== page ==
doubtful, considering that most businesses wont move to 8 for at least a couple years, and theres a very good chance theyll skip if altogether and thats the only place where i would NEED to use windows 8. in the consumer world, within a few minutes of sitting down at a win8 computer, ill be able to figure out where everything i really need is at (and most likely how to switch to the non-metro mode, but considering that i avoid using other peoples computers where i can it probably wont ever be an issue. and really, who's gonna point and laugh at me cause i dont know how to use win8? 12 year old MS fanbois?

Comment: Designing for the (ignorant) masses (Score 1) 233

by james_van (#40982775) Attached to: Touch Interfaces In Cars Difficult To Use
One of the big problems in design these days (in all manners of design, including UI's in cars) is that the average consumer has no idea that things like this are a bad idea. They don't think about how tactile feedback, or how much they'll have to take their eyes off the road, or auditory input with visual output, or any manner of things that people like us (/.'s) think of. They think that touch is high tech, and therefore better (regardless of the implementation), they put form over function, they want the newest and flashiest, even if it isn't the best. Good design takes a back seat to "cool" design more often than not, because the mass public only wants what's new, shiny and cool. Every now and then, good design and cool design intersect and everybody wins, but it's rare.

+ - Bad software runs the world->

Submitted by
whitroth writes "Excerpt:
What do most people think of when they think of software? A decade ago, probably Microsoft Word and Excel. Today, it's more likely to be Gmail, Twitter, or Angry Birds. But the software that does the heavy lifting for the global economy isn't the apps on your smartphone. It's the huge, creaky applications that run Walmart's supply chain or United's reservation system or a Toyota production line.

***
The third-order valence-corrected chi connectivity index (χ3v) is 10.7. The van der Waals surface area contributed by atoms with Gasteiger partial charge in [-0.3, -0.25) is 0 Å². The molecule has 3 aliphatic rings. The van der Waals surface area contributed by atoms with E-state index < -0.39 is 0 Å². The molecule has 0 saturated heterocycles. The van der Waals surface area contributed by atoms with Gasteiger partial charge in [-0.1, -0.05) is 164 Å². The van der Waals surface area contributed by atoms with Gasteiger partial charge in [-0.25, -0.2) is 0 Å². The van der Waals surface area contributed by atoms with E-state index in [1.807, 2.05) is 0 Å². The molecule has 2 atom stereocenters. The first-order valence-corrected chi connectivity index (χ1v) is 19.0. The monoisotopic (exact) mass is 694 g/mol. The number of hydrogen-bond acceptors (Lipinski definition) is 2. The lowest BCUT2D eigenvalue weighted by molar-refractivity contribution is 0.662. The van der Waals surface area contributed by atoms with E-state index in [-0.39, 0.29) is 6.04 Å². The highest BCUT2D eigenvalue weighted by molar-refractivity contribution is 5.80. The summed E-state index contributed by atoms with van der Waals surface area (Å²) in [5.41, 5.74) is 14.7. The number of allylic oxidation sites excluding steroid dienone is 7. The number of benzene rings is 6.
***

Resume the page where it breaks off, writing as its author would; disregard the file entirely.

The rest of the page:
And perhaps the most mission-critical of all mission-critical applications are the ones that underpin the securities markets a large share of the world's wealth is locked up. Those systems have been in the news a lot recently, and not for good reasons. In March, BATS, an electronic exchange, pulled its IPO because of problems with its own trading systems. During the Facebook IPO in May, NASDAQ was unable to confirm orders for hours. The giant Swiss bank UBS lost more than $350 million that day when its systems kept re-sending buy orders, eventually adding up to 40 million shares that it would later sell at a loss. Then last week Knight Capital — which handled 11 percent of all U. S. stock trading this year — lost $440 million when its systems accidentally bought too much stock that it had to unload at a loss.* (Earlier this year, a bad risk management model was also fingered in JP Morgan's $N billion trading loss, where N = an ever-escalating digit.)

The underlying problem here is that most software is not very good. Writing good software is hard.
--- end excerpt ---"

Link to Original Source

Comment: Your son is right (Score 1) 342

by james_van (#40749411) Attached to: Ask Slashdot: Value of Website Design Tools vs. Hand Coding?
WYSIWYG editors are great for beginners. but, as most everyone has pointed out, they invariably generate messy code. once you've gotten past the beginner stage, you need to get your hands in the code and learn to do things properly. i realize that designers are often quick to say that you should use an editor, but lets look at it this way- would you take carpentry advice from a plumber? probably not. so why would you take advice on coding a website from a designer? and as for using the tools to generate the code, then going back and cleaning up, personally i find that to be more work than just doing it right the first time. hand coding isnt hard, and the more you do it, the faster you get at it.

Prof: So the American government went to IBM to come up with a data encryption standard and they came up with ... Student: EBCDIC!"